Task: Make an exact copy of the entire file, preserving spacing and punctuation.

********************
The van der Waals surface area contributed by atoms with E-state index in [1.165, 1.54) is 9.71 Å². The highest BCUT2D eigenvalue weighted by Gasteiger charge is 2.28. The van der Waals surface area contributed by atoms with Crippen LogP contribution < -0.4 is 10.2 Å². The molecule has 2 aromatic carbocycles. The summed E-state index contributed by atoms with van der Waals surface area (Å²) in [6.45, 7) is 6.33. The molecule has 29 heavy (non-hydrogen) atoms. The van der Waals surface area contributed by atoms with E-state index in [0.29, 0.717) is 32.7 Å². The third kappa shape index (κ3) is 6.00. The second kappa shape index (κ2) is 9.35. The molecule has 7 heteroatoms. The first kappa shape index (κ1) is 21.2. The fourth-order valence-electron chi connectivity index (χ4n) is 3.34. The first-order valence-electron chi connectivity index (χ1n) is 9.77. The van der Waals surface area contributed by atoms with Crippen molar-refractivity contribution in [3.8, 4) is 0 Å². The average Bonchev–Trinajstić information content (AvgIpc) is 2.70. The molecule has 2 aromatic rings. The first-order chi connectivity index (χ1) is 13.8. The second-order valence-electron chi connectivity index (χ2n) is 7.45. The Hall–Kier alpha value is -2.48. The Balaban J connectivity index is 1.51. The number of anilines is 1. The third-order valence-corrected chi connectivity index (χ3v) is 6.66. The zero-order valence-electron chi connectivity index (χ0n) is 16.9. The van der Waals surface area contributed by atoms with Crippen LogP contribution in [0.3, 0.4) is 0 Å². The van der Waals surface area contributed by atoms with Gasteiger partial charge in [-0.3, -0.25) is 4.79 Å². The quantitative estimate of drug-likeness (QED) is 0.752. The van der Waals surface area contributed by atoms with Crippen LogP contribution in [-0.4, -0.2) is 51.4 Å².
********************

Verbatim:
The van der Waals surface area contributed by atoms with E-state index in [1.165, 1.54) is 9.71 Å². The highest BCUT2D eigenvalue weighted by Gasteiger charge is 2.28. The van der Waals surface area contributed by atoms with Crippen LogP contribution < -0.4 is 10.2 Å². The molecule has 2 aromatic carbocycles. The summed E-state index contributed by atoms with van der Waals surface area (Å²) in [6.45, 7) is 6.33. The molecule has 29 heavy (non-hydrogen) atoms. The van der Waals surface area contributed by atoms with E-state index in [0.29, 0.717) is 32.7 Å². The third kappa shape index (κ3) is 6.00. The second kappa shape index (κ2) is 9.35. The molecule has 7 heteroatoms. The first kappa shape index (κ1) is 21.2. The fourth-order valence-electron chi connectivity index (χ4n) is 3.34. The first-order valence-electron chi connectivity index (χ1n) is 9.77. The van der Waals surface area contributed by atoms with Crippen molar-refractivity contribution in [3.8, 4) is 0 Å². The average Bonchev–Trinajstić information content (AvgIpc) is 2.70. The molecule has 2 aromatic rings. The first-order chi connectivity index (χ1) is 13.8. The second-order valence-electron chi connectivity index (χ2n) is 7.45. The Hall–Kier alpha value is -2.48. The Balaban J connectivity index is 1.51. The number of anilines is 1. The third-order valence-corrected chi connectivity index (χ3v) is 6.66. The zero-order valence-electron chi connectivity index (χ0n) is 16.9. The van der Waals surface area contributed by atoms with Crippen LogP contribution in [0.3, 0.4) is 0 Å². The van der Waals surface area contributed by atoms with Gasteiger partial charge in [-0.3, -0.25) is 4.79 Å². The quantitative estimate of drug-likeness (QED) is 0.752. The van der Waals surface area contributed by atoms with Crippen LogP contribution in [-0.4, -0.2) is 51.4 Å².